Then there is the notion of accelerating oxygen and hydrogen from the outermost reaches of the atmosphere, or exosphere, downward into the nightside by means of magnetic and electric fields from the solar wind. "At one point, we considered this to be a likely candidate," Phillip notes. However, after analysis of the trajectories of such particles, the researchers concluded not only that it is difficult to get them to precipitate downward in the first place, but that "even under the most favorable circumstances, [they] could create only a few rayleighs of 1,304-angtrom emissions."

This leaves two possibilities, both of which, according to Phillips, are still under consideration as contenders for the source of the mysterious midnight emissions. One is the entry into the atmosphere of particles that have been accelerated by forces unrelated to Venus, such as shock waves in the solar wind. "The impetus for our consideration of this source," Phillips says, "came from our observation that the brightest emissions all occur during times of high solar activity -- flares and shocks." Unfortunately, evaluating this mechanism poses a particularly difficult problem, since the various "reaction cross-sections" are only poorly determined.

The other idea has to do with electrons, whose travels into the lower atmosphere have been detected both by PVO and by Soviet Venera spacecraft. This is a focus of Fox's theoretical study, involving comparison of emissions at several wavelengths. Phillips calls it "the most likely candidate so far," as does William Knudsen of Knudsen Geophysical Research in Monte Sereno, Calif., in charge of the PVO instrument that measures the electron fluxes. Or, there could be multiple factors, such as a combination of the electrons with the solar-wind shocks. More research remains, however, and a number of scientists such as Fox would love to have an updated spacecraft that would simply return to Venus for a better look. (PVO, though still at work, reached the planet in late 1978.)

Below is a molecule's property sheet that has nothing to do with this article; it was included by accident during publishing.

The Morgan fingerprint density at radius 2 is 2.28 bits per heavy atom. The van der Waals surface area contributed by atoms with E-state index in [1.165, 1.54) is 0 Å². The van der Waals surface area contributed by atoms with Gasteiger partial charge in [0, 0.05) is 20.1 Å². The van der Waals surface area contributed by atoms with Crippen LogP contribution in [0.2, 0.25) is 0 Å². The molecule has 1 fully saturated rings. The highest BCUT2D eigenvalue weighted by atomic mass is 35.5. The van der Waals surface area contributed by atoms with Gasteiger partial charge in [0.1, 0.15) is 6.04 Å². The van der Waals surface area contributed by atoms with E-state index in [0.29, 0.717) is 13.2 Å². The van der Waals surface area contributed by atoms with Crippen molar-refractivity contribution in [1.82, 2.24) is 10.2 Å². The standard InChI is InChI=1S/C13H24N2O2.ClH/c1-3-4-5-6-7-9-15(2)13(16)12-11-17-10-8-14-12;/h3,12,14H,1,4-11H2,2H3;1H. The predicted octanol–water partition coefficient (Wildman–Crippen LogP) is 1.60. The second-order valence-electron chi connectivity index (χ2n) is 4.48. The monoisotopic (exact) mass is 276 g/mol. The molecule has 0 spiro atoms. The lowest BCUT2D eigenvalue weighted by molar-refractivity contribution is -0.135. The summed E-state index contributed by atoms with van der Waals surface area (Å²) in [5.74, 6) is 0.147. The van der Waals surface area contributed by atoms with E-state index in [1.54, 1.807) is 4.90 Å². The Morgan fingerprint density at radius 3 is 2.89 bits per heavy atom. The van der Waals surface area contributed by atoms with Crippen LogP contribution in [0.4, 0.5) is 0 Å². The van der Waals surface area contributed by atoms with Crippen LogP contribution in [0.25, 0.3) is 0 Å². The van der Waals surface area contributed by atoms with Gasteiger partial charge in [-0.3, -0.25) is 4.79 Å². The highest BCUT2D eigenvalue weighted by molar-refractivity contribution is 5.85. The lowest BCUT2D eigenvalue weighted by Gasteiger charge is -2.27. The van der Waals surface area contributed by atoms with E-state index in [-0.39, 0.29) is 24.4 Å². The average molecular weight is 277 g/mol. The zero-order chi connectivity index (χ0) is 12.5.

A fascinating sidelight, for example, is whether the invisible ultraviolet emissions being studied by the PVO team are accompanied in the Venus "aurora" by anything that can actually be seen. Some earthbound astronomers have mentioned a pale "ashen light" on the planet's night side, for example, but any connection at this point, notes UCLA's Luhmann, is "anybody's guess." Would a human explorer standing on the surface of -- or flying past -- Venus be able to see anything of one of the solar system's most unusual light shows? Says Fox, "Good question."

But what she is really wondering is, would the answer be a clue to what makes the bizarre thing tick?
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Author:Eberhart, Jonathan
Publication:Science News
Date:Dec 6, 1986
Words:1324